These occupational interviews are designed to aid the creation of standardized patient cases. Writing cases is a time-consuming process. While the medical details can be composed based on a real patient case, it is often key details about a patient's life, including vocational history, that are difficult and time consuming to create. Often, the vocation is related in some way to a piece of the social history (an attorney who drinks too much) that may not be based on reality. However, these details are also what make the case come alive, and make the experience as true-to-life as possible.

The goal of this project is to provide true-to-life social histories which can be used as the backbone for the development of a new case.

How to use social histories

This Website contains a cross reference, linking health risk factors to particular vocations. For example, if you want to create a case of a patient who drinks more alcohol that they should, pick one of the social histories that contains a reference to alcohol. Then add the medical parts of the case as you normally would. Feel free to trim any information you feel might be excessive from the social history.

Depending on the particular use, and the duration of the station, you may need more or less information for the case. The case information is meant as resource material for the SPs with which they will be better equipped to understand a character’s motivation and justify attitudes and emotions accurately. Not all of this information is meant to be memorized; however, it has been helpful to our SPs to be familiar with its content.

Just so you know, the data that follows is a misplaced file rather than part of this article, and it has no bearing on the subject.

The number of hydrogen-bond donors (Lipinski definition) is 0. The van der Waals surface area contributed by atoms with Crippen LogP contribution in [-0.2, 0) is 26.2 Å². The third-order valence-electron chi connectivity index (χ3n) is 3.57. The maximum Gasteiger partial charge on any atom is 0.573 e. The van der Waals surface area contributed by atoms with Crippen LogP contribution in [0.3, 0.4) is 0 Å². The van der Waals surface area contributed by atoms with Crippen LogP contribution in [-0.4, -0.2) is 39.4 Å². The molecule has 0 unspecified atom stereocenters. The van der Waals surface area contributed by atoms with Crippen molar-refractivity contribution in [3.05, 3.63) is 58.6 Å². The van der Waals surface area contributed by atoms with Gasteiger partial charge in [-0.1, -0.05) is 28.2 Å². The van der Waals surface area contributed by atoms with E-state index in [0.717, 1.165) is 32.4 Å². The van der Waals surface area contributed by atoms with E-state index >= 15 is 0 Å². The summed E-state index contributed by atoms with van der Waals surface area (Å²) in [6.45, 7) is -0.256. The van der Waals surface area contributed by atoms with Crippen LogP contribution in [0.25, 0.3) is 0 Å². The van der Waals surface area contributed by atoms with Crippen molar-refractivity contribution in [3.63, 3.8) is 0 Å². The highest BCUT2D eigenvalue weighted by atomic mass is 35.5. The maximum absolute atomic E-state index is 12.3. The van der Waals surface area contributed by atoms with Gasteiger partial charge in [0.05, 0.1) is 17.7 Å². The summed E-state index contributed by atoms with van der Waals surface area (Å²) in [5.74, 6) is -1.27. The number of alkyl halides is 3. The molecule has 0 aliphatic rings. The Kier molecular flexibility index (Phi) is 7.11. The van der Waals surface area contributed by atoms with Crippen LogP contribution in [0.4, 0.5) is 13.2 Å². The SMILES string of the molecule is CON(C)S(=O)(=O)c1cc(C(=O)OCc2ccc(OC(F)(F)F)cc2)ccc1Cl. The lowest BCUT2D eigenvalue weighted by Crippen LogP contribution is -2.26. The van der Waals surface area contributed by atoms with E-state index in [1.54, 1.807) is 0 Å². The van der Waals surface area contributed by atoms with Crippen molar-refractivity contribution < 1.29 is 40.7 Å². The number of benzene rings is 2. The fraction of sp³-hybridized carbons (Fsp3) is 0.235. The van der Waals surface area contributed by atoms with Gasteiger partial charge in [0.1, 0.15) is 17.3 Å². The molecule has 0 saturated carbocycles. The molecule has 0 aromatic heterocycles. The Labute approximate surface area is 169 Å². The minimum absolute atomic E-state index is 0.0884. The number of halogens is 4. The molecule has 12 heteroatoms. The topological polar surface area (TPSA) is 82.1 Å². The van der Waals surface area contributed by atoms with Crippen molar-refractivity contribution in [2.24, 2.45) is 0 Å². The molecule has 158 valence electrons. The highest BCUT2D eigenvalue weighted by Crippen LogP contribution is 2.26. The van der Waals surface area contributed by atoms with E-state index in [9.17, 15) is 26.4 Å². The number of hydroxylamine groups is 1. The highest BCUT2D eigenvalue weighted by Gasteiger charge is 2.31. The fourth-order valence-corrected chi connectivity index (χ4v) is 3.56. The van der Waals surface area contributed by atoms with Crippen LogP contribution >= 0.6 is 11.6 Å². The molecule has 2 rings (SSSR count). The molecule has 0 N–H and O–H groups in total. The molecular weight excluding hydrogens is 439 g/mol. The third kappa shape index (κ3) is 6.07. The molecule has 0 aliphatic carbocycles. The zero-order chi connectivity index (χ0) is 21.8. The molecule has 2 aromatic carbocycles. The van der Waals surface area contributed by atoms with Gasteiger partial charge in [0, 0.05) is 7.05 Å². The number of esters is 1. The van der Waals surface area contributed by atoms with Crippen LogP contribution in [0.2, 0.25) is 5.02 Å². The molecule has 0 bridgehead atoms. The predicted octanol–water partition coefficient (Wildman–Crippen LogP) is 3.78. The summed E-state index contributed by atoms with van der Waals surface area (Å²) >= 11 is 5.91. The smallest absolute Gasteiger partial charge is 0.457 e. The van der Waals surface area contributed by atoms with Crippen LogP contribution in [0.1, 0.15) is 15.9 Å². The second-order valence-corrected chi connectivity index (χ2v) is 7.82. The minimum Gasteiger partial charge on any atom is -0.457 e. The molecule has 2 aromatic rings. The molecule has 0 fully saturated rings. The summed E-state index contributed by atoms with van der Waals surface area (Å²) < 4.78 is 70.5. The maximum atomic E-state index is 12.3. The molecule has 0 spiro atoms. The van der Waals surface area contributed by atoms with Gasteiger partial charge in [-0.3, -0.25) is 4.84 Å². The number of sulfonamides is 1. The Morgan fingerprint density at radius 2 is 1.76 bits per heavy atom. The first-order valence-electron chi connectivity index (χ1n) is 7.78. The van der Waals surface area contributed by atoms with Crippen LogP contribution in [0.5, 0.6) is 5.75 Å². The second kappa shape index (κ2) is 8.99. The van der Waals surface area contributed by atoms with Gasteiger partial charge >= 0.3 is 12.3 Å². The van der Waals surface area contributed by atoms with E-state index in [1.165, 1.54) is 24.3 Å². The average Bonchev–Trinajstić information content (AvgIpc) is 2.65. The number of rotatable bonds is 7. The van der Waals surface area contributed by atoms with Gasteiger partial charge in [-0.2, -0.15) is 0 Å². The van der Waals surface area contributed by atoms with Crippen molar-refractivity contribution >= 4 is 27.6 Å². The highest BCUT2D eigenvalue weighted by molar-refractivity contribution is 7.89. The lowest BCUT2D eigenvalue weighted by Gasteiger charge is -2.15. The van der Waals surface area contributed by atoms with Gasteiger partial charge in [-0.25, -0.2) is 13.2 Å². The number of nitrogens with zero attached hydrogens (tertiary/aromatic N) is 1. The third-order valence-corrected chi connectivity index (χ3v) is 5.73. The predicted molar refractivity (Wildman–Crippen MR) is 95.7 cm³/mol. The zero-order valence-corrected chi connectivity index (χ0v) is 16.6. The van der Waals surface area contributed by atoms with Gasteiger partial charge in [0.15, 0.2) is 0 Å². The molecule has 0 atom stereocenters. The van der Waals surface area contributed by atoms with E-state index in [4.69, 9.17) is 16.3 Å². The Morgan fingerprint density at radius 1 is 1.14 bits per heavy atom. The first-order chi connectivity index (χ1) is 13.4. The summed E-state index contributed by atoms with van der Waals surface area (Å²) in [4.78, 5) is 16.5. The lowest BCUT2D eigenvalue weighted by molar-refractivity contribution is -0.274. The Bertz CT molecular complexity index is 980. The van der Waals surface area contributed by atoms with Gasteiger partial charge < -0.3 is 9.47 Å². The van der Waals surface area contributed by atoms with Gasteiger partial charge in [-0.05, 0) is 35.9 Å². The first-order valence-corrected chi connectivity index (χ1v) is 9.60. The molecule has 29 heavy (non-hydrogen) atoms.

How did we write these cases?

The interviews were conducted by trained professionals who had personal knowledge of people occupying the positions. All information was asked about people in the profession in general, not about them specifically. No personal or medical history was obtained. This enabled the interviewer to ask more open ended questions comfortably, allowing the interviewee to share a broad scope of information that they may not have been be as willing to make about themselves personally. In addition, we found that when the interviewer knew the interviewee personally, they were much more willing to share information than if it was with a stranger.

Most of the vocational interviews in this bank were taken from more than one source and compiled to reflect as great an array of experience within each occupation as possible. Though some vocations are more common to one gender, most can be portrayed by people of any age and of either gender.

The information reflects not only factual work-related data, but also physical, emotional and social issues common to people in these vocations.

How do you know this will help me?

The evaluation of this project is ongoing. At the end of each social history is an evaluation survey that is downloaded with the case template. Please fill it out and return it to the UPSOM Standardized/Simulation Patient Program for compilation.

How can I contribute to this project?

We welcome submissions for new histories. For your convenience, here is a link to the questions that we used in the development of these histories.

Please feel free to contact Val Fulmer, Director, for more information.